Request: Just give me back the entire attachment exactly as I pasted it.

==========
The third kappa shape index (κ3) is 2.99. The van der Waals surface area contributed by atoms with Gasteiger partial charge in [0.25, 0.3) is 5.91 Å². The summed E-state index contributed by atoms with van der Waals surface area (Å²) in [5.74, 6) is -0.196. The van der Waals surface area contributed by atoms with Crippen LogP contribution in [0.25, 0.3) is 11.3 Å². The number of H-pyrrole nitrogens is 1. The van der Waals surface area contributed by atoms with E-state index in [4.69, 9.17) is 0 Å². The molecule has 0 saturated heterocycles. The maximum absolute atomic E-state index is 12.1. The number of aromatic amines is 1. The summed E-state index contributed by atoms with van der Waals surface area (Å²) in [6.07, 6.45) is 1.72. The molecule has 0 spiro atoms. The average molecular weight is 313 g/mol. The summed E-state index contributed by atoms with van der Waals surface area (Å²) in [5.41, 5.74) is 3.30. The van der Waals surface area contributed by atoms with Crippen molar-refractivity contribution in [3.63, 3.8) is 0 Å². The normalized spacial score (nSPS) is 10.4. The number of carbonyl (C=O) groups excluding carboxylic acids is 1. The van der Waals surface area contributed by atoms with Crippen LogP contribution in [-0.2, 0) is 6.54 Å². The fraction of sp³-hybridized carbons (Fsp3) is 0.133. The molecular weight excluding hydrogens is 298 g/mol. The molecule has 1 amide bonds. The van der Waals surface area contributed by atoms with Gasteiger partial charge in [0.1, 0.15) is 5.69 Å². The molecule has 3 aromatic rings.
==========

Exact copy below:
The third kappa shape index (κ3) is 2.99. The van der Waals surface area contributed by atoms with Gasteiger partial charge in [0.25, 0.3) is 5.91 Å². The summed E-state index contributed by atoms with van der Waals surface area (Å²) in [5.74, 6) is -0.196. The van der Waals surface area contributed by atoms with Crippen LogP contribution in [0.25, 0.3) is 11.3 Å². The number of H-pyrrole nitrogens is 1. The van der Waals surface area contributed by atoms with E-state index in [4.69, 9.17) is 0 Å². The molecule has 0 saturated heterocycles. The maximum absolute atomic E-state index is 12.1. The number of aromatic amines is 1. The summed E-state index contributed by atoms with van der Waals surface area (Å²) in [6.07, 6.45) is 1.72. The molecule has 0 spiro atoms. The average molecular weight is 313 g/mol. The summed E-state index contributed by atoms with van der Waals surface area (Å²) in [5.41, 5.74) is 3.30. The van der Waals surface area contributed by atoms with Crippen molar-refractivity contribution in [3.63, 3.8) is 0 Å². The normalized spacial score (nSPS) is 10.4. The number of carbonyl (C=O) groups excluding carboxylic acids is 1. The van der Waals surface area contributed by atoms with Crippen LogP contribution in [-0.2, 0) is 6.54 Å². The fraction of sp³-hybridized carbons (Fsp3) is 0.133. The molecular weight excluding hydrogens is 298 g/mol. The molecule has 1 amide bonds. The van der Waals surface area contributed by atoms with Gasteiger partial charge in [0.1, 0.15) is 5.69 Å². The molecule has 3 aromatic rings.